San Diego's Restaurant Bubble Is About to Burst
Restaurants are facing rising costs, cultural shifts, and other challenges
“When I lived here in 2001, Parallel 33 and Tapenade were just about the only mid-to-upscale niche, independent restaurants,” says Matt Gordon, chef-owner of Urban Solace and Solace & the Moonlight Lounge. “I’m not an economist, but I think it’s plain to see there are vastly more now.”
Chefs, restaurateurs, real estate brokers, and others in the industry have been talking about the looming restaurant bubble for the last few years. Now the bubble is big, and dangerously taut.
Until the turn of the century, San Diego didn’t have many of the restaurants Gordon refers to—independent, chef-driven bistros in the small-to-midsize realm. You had mom-and-pop restaurants, resort dining, chains, and the big-ticket scene downtown and in La Jolla. San Diego’s gayborhood, Hillcrest, was a hotbed for indie restaurants, but high rents and parking and a dispersing gay community ended its reign.
Then indie dining exploded. North Park got Urban Solace, The Linkery (RIP), and now Waypoint Public and The Smoking Goat. Next came Little Italy with Craft & Commerce, Prepkitchen, Juniper and Ivy, Herb & Wood, everything. South Park got Alchemy (RIP), Kindred, Buona Forchetta. Even the once-barren foodlands of beach towns got bistro-size joints like The Patio on Lamont (Pacific Beach), Campfire (Carlsbad), 608 (Oceanside), and Solterra (Leucadia).
“If you judge it by the labor pool, there are definitely too many restaurants,” says Trey Foshee, chef-partner at George’s at the Cove. “Everybody’s struggling to find cooks and dishwashers, GMs and managers.”
Labor is a big challenge. First, San Diego’s high cost of living makes it an inhospitable place to live on a cook’s hourly wage, or a restaurant wage period (the exception being servers at top restaurants, who often make between $20–$40 an hour). Second, since the economy is doing well, people aren’t looking to fill gaps in their career with restaurant jobs.
There are other issues that make this a particularly hard time. California’s minimum wage increase didn’t allow restaurants to count tips as wages, even though their staff have to pay taxes on those tips. The minimum wage also hits their suppliers (linen companies, meat distributors, etc.), so their raw material costs are going up. Water rates spiked 16 percent last year. Rent for restaurants has doubled in the last decade. The Trump administration is cracking down on Mexican immigrants, who’ve long provided an affordable, dedicated workforce for the industry.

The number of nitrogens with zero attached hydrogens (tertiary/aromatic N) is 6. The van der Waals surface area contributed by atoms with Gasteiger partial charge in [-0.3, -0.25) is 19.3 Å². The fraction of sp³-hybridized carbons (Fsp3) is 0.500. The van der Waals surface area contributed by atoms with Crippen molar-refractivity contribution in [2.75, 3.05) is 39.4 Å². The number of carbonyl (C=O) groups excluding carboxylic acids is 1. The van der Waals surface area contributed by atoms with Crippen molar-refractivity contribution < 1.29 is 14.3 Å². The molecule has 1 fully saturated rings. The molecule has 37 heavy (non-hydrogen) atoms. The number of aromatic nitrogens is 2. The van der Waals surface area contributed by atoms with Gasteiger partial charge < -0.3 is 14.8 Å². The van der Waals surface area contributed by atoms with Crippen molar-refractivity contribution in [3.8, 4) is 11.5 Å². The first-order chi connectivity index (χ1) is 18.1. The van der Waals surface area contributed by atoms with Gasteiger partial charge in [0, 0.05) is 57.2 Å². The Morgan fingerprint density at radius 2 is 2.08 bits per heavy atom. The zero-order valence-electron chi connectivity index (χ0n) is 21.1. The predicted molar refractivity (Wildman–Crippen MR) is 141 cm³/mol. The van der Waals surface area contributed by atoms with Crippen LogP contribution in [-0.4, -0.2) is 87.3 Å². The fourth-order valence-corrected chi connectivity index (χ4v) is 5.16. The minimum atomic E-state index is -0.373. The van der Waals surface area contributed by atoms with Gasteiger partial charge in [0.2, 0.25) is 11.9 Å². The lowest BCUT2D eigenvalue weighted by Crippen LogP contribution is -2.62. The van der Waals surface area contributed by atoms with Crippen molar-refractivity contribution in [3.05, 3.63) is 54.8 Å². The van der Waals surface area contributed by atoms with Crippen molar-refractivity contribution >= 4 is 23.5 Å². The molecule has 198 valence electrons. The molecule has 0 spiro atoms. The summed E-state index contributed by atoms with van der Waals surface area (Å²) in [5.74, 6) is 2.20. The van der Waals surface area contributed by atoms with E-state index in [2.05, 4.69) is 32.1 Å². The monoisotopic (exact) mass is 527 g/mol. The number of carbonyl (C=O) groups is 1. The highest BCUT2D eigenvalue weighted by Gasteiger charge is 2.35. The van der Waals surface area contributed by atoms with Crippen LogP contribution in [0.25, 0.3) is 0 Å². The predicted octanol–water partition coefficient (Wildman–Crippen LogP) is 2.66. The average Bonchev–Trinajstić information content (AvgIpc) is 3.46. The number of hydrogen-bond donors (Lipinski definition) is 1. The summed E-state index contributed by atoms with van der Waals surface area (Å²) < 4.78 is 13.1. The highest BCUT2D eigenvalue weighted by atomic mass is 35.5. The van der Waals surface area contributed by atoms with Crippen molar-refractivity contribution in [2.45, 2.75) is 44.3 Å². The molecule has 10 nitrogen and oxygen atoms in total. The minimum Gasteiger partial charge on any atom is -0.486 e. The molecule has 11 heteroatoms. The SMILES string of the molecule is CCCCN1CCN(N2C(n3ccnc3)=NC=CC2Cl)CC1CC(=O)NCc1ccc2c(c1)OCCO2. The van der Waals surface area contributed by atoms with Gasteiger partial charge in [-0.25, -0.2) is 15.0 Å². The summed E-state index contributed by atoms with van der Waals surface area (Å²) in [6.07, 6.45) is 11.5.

The biggest problem might be cultural. There’s been a massive shift in how Americans consume. San Diego’s handful of independent restaurants used to have regulars who would patronize again and again. You only heard about new restaurants through magazines, newspapers, or word of mouth. Now the hype cycle is instantaneous and everywhere, with Instagram, Yelp, Facebook, Twitter, and TripAdvisor.
“The concept is restaurants as sport,” says David Cohn of Cohn Restaurant Group, who opened his first establishment in San Diego in 1981. “It’s not just restaurants. It’s across our society. Maybe it’s staying at a particular new hotel. I was reading about a new airline, thinking, ‘Gee, it would be interesting to check out.’ We’re an experience-based society and the biggest part of that is restaurants.”
Gordon agrees: “There is an aspect of the PR and hype machine that proliferated the bubble. With all the online sites, you have fake news about what is great and new. The younger generation has a unique appreciation for cocktails and food, which is awesome. But they’re also addicted to change and what’s next and new and being first—whether it’s first to download the new season of Serial, the first to try the Unicorn Frappuccino, or try a new restaurant.”
Cohn says there are only so many diners in San Diego, and the pie is getting cut into smaller and smaller pieces. He points to new competitors like grocery stores, and food delivery programs, where people are purchasing food from restaurants, but not drinks or service.
“Years ago, people used to spend more money in grocery stores than they did restaurants,” he says. “Now it’s 50/50. The supermarkets don’t like that, so they’re becoming restaurants. You’ve got sit-down restaurants in Whole Foods, a kombucha bar in Vons. It’s a big market, and everyone wants a piece of it. Everyone’s trying to become a restaurant.”
The end result is our current restaurant bubble, filled with challenges (rent, minimum wage, etc.) pushing out from the inside. Pretty soon, it’s going to pop.